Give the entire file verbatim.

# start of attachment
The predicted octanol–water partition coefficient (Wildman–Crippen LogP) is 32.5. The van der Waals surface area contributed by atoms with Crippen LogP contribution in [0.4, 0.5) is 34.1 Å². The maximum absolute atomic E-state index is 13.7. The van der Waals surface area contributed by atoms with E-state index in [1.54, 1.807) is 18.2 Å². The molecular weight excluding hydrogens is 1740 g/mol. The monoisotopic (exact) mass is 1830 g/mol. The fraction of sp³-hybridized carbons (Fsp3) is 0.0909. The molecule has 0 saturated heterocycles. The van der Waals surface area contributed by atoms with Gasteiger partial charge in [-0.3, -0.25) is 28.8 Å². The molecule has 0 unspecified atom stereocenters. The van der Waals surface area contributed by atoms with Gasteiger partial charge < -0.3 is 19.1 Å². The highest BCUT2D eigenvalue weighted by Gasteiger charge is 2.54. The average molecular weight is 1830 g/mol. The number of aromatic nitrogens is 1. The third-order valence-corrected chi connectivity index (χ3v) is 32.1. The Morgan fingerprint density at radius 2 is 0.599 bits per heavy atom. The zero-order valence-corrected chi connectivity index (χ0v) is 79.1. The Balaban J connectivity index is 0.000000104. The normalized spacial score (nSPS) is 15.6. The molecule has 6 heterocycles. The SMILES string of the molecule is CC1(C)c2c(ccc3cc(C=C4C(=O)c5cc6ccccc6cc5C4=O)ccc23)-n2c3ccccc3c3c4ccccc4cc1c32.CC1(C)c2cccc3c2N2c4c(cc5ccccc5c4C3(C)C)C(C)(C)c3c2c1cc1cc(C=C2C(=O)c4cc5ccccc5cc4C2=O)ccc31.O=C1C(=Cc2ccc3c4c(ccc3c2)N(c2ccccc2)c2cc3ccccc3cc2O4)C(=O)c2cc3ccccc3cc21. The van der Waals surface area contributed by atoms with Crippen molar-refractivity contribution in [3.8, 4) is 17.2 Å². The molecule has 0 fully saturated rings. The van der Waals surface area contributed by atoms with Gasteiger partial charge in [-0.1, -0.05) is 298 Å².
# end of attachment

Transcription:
The predicted octanol–water partition coefficient (Wildman–Crippen LogP) is 32.5. The van der Waals surface area contributed by atoms with Crippen LogP contribution in [0.4, 0.5) is 34.1 Å². The maximum absolute atomic E-state index is 13.7. The van der Waals surface area contributed by atoms with E-state index in [1.54, 1.807) is 18.2 Å². The molecular weight excluding hydrogens is 1740 g/mol. The monoisotopic (exact) mass is 1830 g/mol. The fraction of sp³-hybridized carbons (Fsp3) is 0.0909. The molecule has 0 saturated heterocycles. The van der Waals surface area contributed by atoms with Gasteiger partial charge in [-0.3, -0.25) is 28.8 Å². The molecule has 0 unspecified atom stereocenters. The van der Waals surface area contributed by atoms with Gasteiger partial charge < -0.3 is 19.1 Å². The highest BCUT2D eigenvalue weighted by Gasteiger charge is 2.54. The average molecular weight is 1830 g/mol. The number of aromatic nitrogens is 1. The third-order valence-corrected chi connectivity index (χ3v) is 32.1. The Morgan fingerprint density at radius 2 is 0.599 bits per heavy atom. The zero-order valence-corrected chi connectivity index (χ0v) is 79.1. The Balaban J connectivity index is 0.000000104. The normalized spacial score (nSPS) is 15.6. The molecule has 6 heterocycles. The SMILES string of the molecule is CC1(C)c2c(ccc3cc(C=C4C(=O)c5cc6ccccc6cc5C4=O)ccc23)-n2c3ccccc3c3c4ccccc4cc1c32.CC1(C)c2cccc3c2N2c4c(cc5ccccc5c4C3(C)C)C(C)(C)c3c2c1cc1cc(C=C2C(=O)c4cc5ccccc5cc4C2=O)ccc31.O=C1C(=Cc2ccc3c4c(ccc3c2)N(c2ccccc2)c2cc3ccccc3cc2O4)C(=O)c2cc3ccccc3cc21. The van der Waals surface area contributed by atoms with Crippen molar-refractivity contribution in [3.8, 4) is 17.2 Å². The molecule has 0 fully saturated rings. The van der Waals surface area contributed by atoms with Gasteiger partial charge in [-0.1, -0.05) is 298 Å².